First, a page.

2. The main countries involved in the war had very strongly held war aims which they were absolutely determined to achieve. The Germans, anxious to protect themselves from becoming ‘encircled’, aimed to take territory from Poland in the east and Belgium in the west to act as buffer zones against Russia and France. The French were obsessed with taking back Alsace-Lorraine, which the Germans had taken in 1871. The British would never allow Belgium, a country so near to their coast, to be controlled by a hostile power like Germany. Austria-Hungary was desperate to preserve its empire against the ambitions of Serbia. Right from the beginning these competing war aims meant that it would be almost impossible to reach an acceptable negotiated solution.
  3. Once stalemate had been reached on the western front with troops bogged down in lines of trenches, the Allies were faced with difficult problems: the weapons available to the Central Powers as they defended their trenches were more deadly than those available to the attackers. German troops, using fixed machine-guns in trenches protected by barbed wire, had a huge advantage over the attackers, who relied too much on preceding artillery bombardments.
  4. Another remarkable factor prolonging the war was the way in which propaganda helped to motivate and encourage the general public as well as the military on both sides. Support for the war sustained by newspapers, posters, films and advertisements directed at all classes in society to make them proud of their own country and way of life, while spreading stories of horror and atrocity about the enemy. In Germany, in spite of food shortages, labour unrest and a general war-weariness, public support for the war continued. The defeat of Russia encouraged the German generals to continue the struggle and launch what turned out to be a last desperate attempt to break through on the western front in spring 1918, before too many American troops arrived on the scene.

A combination of all these factors meant that there would have to be a fight to the finish until one side or the other was either overrun and occupied by the enemy, or was so completely exhausted that it could not carry on fighting.

(d) Why did the Central Powers lose the war?

The reasons can be briefly summarized:

  1. Once the Schlieff en Plan had failed, removing all hope of a quick German victory, it was bound to be a strain for them,facing war on two fronts.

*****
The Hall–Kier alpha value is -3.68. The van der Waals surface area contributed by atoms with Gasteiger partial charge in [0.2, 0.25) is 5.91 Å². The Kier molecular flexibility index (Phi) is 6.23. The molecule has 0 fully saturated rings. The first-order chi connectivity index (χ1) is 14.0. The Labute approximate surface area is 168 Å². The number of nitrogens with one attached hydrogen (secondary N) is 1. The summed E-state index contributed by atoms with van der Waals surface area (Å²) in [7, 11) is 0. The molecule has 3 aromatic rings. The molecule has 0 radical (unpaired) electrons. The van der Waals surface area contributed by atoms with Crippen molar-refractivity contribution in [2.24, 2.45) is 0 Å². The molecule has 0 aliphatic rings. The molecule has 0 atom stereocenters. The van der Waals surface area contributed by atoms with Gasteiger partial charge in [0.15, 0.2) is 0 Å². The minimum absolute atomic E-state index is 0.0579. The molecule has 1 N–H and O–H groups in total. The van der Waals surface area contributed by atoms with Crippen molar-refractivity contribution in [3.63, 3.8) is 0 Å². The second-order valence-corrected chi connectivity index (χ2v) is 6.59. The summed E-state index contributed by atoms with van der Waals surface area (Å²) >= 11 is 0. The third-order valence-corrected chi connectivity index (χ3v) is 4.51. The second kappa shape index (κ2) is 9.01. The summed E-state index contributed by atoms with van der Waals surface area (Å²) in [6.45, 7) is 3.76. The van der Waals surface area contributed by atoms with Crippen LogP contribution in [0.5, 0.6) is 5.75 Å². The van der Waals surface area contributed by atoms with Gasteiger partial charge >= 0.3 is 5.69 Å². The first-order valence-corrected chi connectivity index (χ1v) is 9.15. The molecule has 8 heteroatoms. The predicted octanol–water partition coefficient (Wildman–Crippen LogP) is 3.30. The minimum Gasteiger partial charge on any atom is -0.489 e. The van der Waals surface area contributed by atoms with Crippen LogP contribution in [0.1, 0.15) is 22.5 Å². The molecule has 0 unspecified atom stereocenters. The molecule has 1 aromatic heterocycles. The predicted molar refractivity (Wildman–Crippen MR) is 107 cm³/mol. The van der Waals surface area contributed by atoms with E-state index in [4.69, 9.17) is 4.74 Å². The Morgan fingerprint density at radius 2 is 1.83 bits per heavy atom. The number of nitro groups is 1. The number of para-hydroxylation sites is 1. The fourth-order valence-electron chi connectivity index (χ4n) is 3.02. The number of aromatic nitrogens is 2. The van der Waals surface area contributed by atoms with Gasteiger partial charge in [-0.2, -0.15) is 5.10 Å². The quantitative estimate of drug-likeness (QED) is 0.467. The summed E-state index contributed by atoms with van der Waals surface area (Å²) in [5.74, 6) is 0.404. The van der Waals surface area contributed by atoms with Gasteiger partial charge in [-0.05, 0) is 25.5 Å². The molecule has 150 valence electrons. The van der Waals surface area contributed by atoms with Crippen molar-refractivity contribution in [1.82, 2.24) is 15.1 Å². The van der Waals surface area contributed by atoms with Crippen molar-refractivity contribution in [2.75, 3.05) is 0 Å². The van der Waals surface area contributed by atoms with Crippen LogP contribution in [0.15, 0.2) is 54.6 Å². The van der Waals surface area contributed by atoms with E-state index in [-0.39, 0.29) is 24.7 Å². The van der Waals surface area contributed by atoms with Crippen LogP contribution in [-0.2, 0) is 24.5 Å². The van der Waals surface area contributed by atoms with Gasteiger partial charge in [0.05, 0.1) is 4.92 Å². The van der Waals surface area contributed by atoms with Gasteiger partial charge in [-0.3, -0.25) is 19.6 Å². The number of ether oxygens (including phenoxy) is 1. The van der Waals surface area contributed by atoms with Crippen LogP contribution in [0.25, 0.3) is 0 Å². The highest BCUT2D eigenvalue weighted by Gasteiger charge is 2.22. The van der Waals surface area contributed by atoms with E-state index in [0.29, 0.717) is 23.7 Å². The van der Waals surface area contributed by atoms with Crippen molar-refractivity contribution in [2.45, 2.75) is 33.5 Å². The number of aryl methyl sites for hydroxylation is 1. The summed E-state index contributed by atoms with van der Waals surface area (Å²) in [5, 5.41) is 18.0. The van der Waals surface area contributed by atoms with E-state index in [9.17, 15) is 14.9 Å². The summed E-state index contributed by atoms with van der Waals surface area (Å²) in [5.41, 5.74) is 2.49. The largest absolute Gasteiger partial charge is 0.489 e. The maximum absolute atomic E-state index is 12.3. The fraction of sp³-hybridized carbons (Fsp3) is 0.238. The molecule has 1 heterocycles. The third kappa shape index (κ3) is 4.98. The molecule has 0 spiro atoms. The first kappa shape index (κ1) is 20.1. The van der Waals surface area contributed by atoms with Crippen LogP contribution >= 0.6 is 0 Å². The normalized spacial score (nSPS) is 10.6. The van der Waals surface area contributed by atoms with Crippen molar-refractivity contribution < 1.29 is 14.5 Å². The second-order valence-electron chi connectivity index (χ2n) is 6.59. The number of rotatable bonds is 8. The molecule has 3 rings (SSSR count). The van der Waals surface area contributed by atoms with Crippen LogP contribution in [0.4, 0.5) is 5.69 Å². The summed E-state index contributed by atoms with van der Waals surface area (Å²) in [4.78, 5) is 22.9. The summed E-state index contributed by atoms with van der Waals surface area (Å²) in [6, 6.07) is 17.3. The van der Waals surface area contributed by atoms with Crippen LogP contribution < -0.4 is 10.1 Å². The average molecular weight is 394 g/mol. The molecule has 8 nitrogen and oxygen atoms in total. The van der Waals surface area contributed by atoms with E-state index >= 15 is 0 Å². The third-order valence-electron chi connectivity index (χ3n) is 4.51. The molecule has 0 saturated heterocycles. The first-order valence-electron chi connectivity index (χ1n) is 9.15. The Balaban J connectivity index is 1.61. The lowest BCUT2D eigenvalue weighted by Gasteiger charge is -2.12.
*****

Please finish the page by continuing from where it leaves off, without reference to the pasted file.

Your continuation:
2. Allied sea power was decisive, enforcing the deadly blockade, which caused desperate food shortages among the civilian population and crippled exports, while at the same time making sure that the Allied armies were fully supplied.
  3. The German submarine campaign failed in the face of convoys protected by British, American and Japanese destroyers; the campaign itself was a mistake because it brought the USA into the war. The entry of the USA brought vast new resources to the Allies and made up for the departure of Russia from the war. It meant that the Allied powers were able to produce more war materials than the enemy, and in the end this proved decisive.
  4. Allied political leaders at the critical time – Lloyd George and Clemenceau – were probably more competent than those of the Central Powers. The unity of command under Foch probably helped, while Haig learned lessons, from the 1917 experiences, which proved to be crucial to the allied victory in the final stages of the war. Given the fact that the British had no experience of trench warfare, and that they were the junior partners to the French, Haig learned remarkably quickly and proved to be an imaginative commander. Haig made four outstanding contributions to the Allied victory. First, he took a leading part in reforming the army and preparing it for a major war before 1914. Then, between 1916 and 1918 he was responsible for transforming the British Expeditionary Force from an inexperienced small force into a mass war winning army. Thirdly, his battles in 1916 and 1917 (the Somme, Arras and Third Ypres), though his troops suffered heavy losses, played a vital role in wearing down the Germans, whose losses were also heavy. Finally Haig’s generalship was a crucial component of the Allied victory in 1918. He had learned lessons about the effective use of tanks, and the avoidance of salients by using small groups of infantry attacking at different points along the trench line; his idea of transporting infantry in buses to accompany the cavalry was very effective. Eventually, too, there was a great improvement in the coordination between infantry, artillery and aerial observation. In the words of Gary Sheffield: ‘Douglas Haig might not have been the greatest military figure Britain has ever produced, but he was one of the most significant – and one of the most successful.’
  5. The continuous strain of heavy losses told on the Germans – they lost their best troops in the 1918 offensive and the new troops were young and inexperienced. At the same time the forces available to the Allies were increasing as more Americans arrived, bringing the total of American troops to around two million. From July 1918 onwards the Germans were forced into their final retreat. An epidemic of deadly Spanish flu added to their difficulties and morale was low as they retreated. Many suffered a psychological collapse: during the last three months of the war some 350 000 German troops actually surrendered.
  6. Germany was badly let down by her allies and was constantly having to help out the Austrians and Bulgarians. The defeat of Bulgaria by the British  and Serbs (29 September 1918) was the final straw for many German soldiers, who could see no chance of victory now. When Austria was defeated by Italy at Vittorio Veneto and Turkey surrendered (both in October), the end was near. The combination of military defeat and dire food shortages produced a great war-weariness, leading to mutiny in the navy, destruction of morale in the army and revolution at home.